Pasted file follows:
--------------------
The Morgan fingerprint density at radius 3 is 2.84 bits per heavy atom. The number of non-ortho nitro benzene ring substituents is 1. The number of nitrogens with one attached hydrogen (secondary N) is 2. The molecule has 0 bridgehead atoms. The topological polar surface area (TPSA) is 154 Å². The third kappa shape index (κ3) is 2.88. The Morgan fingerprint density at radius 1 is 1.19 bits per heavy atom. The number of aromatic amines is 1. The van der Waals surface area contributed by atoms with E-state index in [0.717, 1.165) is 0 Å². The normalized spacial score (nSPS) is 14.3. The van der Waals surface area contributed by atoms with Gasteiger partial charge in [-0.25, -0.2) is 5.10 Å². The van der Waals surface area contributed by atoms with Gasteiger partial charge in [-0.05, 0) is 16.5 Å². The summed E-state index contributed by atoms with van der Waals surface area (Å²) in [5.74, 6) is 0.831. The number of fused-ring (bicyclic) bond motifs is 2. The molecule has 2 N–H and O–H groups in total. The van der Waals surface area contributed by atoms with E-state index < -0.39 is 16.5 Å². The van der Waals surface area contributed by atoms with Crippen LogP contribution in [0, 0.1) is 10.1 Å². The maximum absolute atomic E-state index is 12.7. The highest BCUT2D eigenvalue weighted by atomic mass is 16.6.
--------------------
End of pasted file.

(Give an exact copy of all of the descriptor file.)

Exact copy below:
The Morgan fingerprint density at radius 3 is 2.84 bits per heavy atom. The number of non-ortho nitro benzene ring substituents is 1. The number of nitrogens with one attached hydrogen (secondary N) is 2. The molecule has 0 bridgehead atoms. The topological polar surface area (TPSA) is 154 Å². The third kappa shape index (κ3) is 2.88. The Morgan fingerprint density at radius 1 is 1.19 bits per heavy atom. The number of aromatic amines is 1. The van der Waals surface area contributed by atoms with E-state index in [0.717, 1.165) is 0 Å². The normalized spacial score (nSPS) is 14.3. The van der Waals surface area contributed by atoms with Gasteiger partial charge in [-0.25, -0.2) is 5.10 Å². The van der Waals surface area contributed by atoms with Gasteiger partial charge in [-0.05, 0) is 16.5 Å². The summed E-state index contributed by atoms with van der Waals surface area (Å²) in [5.74, 6) is 0.831. The number of fused-ring (bicyclic) bond motifs is 2. The molecule has 2 N–H and O–H groups in total. The van der Waals surface area contributed by atoms with E-state index < -0.39 is 16.5 Å². The van der Waals surface area contributed by atoms with Crippen LogP contribution in [0, 0.1) is 10.1 Å². The maximum absolute atomic E-state index is 12.7. The highest BCUT2D eigenvalue weighted by atomic mass is 16.6.